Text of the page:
National Geographic News
Photo of Mount Tavurvur erupting in eastern Papua New Guinea.

Mount Tavurvur erupts in eastern Papua New Guinea on Friday.

Photograph by Oliver Bluett, AFP/Getty

Jane J. Lee

National Geographic News

Published August 29, 2014

The Mount Tavurvur volcano in eastern Papua New Guinea jolted awake early Friday morning, belching rocks, ash, and steam (see above) nearly 60,000 feet (18,288 meters) into the air.

Local residents evacuated their homes on Friday, and Qantas Airways modified flight paths for planes heading to Tokyo and Shanghai from Sydney, Australia, according to news reports. (Watch video: "Volcano 101.")

The last time Mount Tavurvur erupted, in 1994—at the same time as nearby Mount Vulcan—both volcanoes destroyed the town of Rabaul in Papua New Guinea.

Fire and Ice

Photo of steam and smoke rising over a lava field north of the Vatnajokull glacier, which covers part of Bardarbunga volcano system in Iceland.
Photograph by Marco Nescher, Reuters

The Bárđarbunga volcano in Iceland gave officials a scare late last week when it started rumbling to life, as seen on August 29.

The volcano lies under Europe's largest ice cap, Vatnajökull, and government officials worried that an eruption would cause havoc on the ground and in the air. (See "Icelandic Volcano Eruption Leads to Air Travel Warning.")

Those fears didn't materialize, and Iceland officials downgraded air travel warnings on Sunday.

Bárđarbunga may have settled, but don't count it out. Steam and smoke still leak through fissures in a lava field just north of the Vatnajökull glacier, as seen above. (See "Q&A: Why Iceland's Volcanoes Have Vexed Humans for Centuries.")

Rock and Roll

Photo of  Ecuadorian volcano Tungurahua spewing a column of smog and ashes as it is seen from the village of Pingue, Ecuador.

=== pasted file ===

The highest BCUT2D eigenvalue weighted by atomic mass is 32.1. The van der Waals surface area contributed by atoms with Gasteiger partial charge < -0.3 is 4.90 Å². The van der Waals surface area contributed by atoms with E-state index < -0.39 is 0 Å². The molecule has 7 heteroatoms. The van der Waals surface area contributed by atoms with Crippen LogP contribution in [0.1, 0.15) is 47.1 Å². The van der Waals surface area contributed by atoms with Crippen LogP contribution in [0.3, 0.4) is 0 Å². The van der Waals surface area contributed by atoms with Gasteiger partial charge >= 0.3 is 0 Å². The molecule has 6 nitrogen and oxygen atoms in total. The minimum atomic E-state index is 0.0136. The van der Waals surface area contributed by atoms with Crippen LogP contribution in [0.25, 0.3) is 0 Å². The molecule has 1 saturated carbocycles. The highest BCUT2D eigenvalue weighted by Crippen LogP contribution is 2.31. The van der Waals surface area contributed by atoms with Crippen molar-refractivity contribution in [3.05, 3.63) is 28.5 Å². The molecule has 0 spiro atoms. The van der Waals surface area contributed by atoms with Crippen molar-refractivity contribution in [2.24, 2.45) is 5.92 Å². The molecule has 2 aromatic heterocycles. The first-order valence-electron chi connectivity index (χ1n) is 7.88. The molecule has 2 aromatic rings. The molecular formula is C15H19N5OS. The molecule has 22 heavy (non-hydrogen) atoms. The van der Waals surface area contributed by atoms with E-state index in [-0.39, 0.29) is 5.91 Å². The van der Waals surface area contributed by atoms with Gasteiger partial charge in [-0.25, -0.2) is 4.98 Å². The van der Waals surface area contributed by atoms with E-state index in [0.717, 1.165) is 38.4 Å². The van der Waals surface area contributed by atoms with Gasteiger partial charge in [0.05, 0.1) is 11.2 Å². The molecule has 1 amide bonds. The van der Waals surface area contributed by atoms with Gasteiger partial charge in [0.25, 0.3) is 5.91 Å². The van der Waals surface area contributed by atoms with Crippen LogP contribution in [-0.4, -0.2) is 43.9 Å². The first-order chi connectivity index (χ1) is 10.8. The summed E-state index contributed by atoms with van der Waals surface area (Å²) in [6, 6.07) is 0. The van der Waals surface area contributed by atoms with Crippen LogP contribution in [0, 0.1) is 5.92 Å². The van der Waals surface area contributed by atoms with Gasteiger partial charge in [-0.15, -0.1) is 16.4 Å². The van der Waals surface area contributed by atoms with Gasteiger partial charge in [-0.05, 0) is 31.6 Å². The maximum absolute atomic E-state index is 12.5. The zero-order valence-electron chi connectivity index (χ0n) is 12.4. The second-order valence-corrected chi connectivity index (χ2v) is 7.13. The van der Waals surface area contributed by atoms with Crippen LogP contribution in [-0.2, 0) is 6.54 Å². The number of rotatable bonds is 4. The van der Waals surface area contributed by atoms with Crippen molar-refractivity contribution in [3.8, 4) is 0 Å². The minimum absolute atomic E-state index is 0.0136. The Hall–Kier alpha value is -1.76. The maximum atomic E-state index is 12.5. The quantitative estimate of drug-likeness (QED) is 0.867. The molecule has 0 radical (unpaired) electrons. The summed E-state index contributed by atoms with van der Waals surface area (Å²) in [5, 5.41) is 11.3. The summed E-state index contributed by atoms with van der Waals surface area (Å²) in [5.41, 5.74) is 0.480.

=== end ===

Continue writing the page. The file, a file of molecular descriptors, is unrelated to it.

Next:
Photograph by Jose Jacome, EPA

The Tungurahua volcano in central Ecuador (pictured on August 28) has been rocking the nearby town of Baños (map) since August 21 with tremors, explosions, and earthquakes.

The explosions can sound like cannon blasts, roars, and gunfire, according to the Smithsonian's Global Volcanism Program.

Night Light

Photo of Mount Slamet erupting in Central Java, Indonesia.
Photograph by Himawan Listya N, Xinhua/ZUMA Wire

Mount Slamet in central Java, Indonesia, puts on a show August 23 as it sends streamers of lava into the night sky.

Volcanic activity on the mountain increased in the beginning of August, prompting government officials to ban climbing activities on the mountain.

35 comments
ZANELE SHEZI
ZANELE SHEZI

volcanoes means our lithosphere is not at peace, is grinding, moving, boiling, DON'T WE HAVE ANY EFFECT TO THAT? 

Chantelle Lenaghan
Chantelle Lenaghan

Volcanoes are such exciting things, its amazing how pretty they can look yet at the same time the great level of destruction they can cause!

Diane McPhail
Diane McPhail

I was in Iceland until just before Bardarbunga decided what it was going to do.  Very exciting.

Kim T.
Kim T.

I would like to see this as a regular weekly article on NG. It's easy to forget how restless earth is without these types of reminders. 

I do wish, however, that someone from NG would screen these posts and eliminate posts that have no relevance to the subject matter.

Susan B.
Susan B.

In awe of the beauty and power.

D. Ramos
D. Ramos